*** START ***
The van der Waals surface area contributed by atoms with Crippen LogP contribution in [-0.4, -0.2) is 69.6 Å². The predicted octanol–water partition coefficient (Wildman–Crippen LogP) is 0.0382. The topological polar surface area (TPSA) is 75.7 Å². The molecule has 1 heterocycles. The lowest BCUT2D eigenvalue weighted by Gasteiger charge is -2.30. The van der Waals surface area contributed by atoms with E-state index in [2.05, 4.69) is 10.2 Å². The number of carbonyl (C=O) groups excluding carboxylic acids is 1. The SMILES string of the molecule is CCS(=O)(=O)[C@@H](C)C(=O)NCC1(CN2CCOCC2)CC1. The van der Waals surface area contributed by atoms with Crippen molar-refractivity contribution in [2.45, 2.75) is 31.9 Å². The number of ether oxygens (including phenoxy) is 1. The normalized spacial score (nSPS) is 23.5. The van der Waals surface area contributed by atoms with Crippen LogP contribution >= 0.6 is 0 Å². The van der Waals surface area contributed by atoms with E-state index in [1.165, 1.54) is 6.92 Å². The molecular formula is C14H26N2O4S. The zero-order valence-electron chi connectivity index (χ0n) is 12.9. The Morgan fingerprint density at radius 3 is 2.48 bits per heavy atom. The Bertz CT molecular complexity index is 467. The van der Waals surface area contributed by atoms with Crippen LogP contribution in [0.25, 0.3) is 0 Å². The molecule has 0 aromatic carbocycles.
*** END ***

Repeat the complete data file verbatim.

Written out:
The van der Waals surface area contributed by atoms with Crippen LogP contribution in [-0.4, -0.2) is 69.6 Å². The predicted octanol–water partition coefficient (Wildman–Crippen LogP) is 0.0382. The topological polar surface area (TPSA) is 75.7 Å². The molecule has 1 heterocycles. The lowest BCUT2D eigenvalue weighted by Gasteiger charge is -2.30. The van der Waals surface area contributed by atoms with E-state index in [2.05, 4.69) is 10.2 Å². The number of carbonyl (C=O) groups excluding carboxylic acids is 1. The SMILES string of the molecule is CCS(=O)(=O)[C@@H](C)C(=O)NCC1(CN2CCOCC2)CC1. The van der Waals surface area contributed by atoms with Crippen molar-refractivity contribution in [2.45, 2.75) is 31.9 Å². The number of ether oxygens (including phenoxy) is 1. The normalized spacial score (nSPS) is 23.5. The van der Waals surface area contributed by atoms with Crippen LogP contribution >= 0.6 is 0 Å². The van der Waals surface area contributed by atoms with E-state index in [1.165, 1.54) is 6.92 Å². The molecular formula is C14H26N2O4S. The zero-order valence-electron chi connectivity index (χ0n) is 12.9. The Morgan fingerprint density at radius 3 is 2.48 bits per heavy atom. The Bertz CT molecular complexity index is 467. The van der Waals surface area contributed by atoms with Crippen LogP contribution in [0.25, 0.3) is 0 Å². The molecule has 0 aromatic carbocycles.